Holly Weiss's Reviews > Northwest Corner

Northwest Corner by John Burnham Schwartz
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Jul 12, 2011

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bookshelves: 2011-release, to-review, american-historical-fiction
Read from July 10 to 12, 2011

In this powerful sequel to Reservation Road, John Burnham Schwartz revisits the Arno and Learner families in another psychological study of the effects of grief, guilt, anger and disconnection on the human spirit.

Dwight Arno has made a fresh start in Santa Barbara, California as a fifty-year old sporting goods store manager. No one in his present knows about the hit-and-run death of Josh Leaner twelve years ago, which shattered his family. His son, Sam, now a twenty-two-year old baseball star, commits an act of violence. He flees to avoid arrest and goes to find his father. Ruth, Dwight’s former wife, is remarried and dealing with breast cancer. We learn about the estranged Arno and Leaner families—family bonds bent almost to the breaking point.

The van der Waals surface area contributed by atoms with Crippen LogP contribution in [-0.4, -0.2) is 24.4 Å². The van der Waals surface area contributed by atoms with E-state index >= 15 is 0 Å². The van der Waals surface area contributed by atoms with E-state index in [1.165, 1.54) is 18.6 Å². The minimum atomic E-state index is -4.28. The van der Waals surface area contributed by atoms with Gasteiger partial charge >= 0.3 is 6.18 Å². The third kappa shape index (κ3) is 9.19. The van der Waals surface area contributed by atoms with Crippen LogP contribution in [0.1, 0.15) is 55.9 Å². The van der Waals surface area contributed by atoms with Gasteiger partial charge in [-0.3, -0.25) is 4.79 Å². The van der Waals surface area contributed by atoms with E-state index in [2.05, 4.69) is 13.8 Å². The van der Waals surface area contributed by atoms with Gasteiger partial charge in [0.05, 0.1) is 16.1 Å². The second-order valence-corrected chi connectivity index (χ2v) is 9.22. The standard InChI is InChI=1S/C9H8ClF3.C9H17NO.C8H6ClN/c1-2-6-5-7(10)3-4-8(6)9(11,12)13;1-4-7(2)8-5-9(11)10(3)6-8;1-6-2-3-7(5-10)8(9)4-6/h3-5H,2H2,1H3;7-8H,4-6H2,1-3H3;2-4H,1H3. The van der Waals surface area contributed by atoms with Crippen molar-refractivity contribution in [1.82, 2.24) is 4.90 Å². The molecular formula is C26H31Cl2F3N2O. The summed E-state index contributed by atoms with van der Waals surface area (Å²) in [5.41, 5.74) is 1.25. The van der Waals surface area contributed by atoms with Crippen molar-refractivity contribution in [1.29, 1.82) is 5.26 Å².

Various characters narrate in alternating short chapters. Schwartz seems the master of brevity in sentence and paragraph structure. Those wanting a clean read may want to steer clear of the many expletives and sexual references. The book moves slowly and is emotionally taxing, accurately mirroring grief. How we handle our lot in life is well captured in this quote. "There's no backward and no forward, no day other than this. You fill your cart as you go, and that's that."

Northwest Corner: A Novel releases July 26, 2011 and is recommended for devotees of Reservation Road.

Library Thing provided the ARC. Opinions expressed in the review are unbiased and solely those of the reviewer.

Reviewed by Holly Weiss, author of Crestmont

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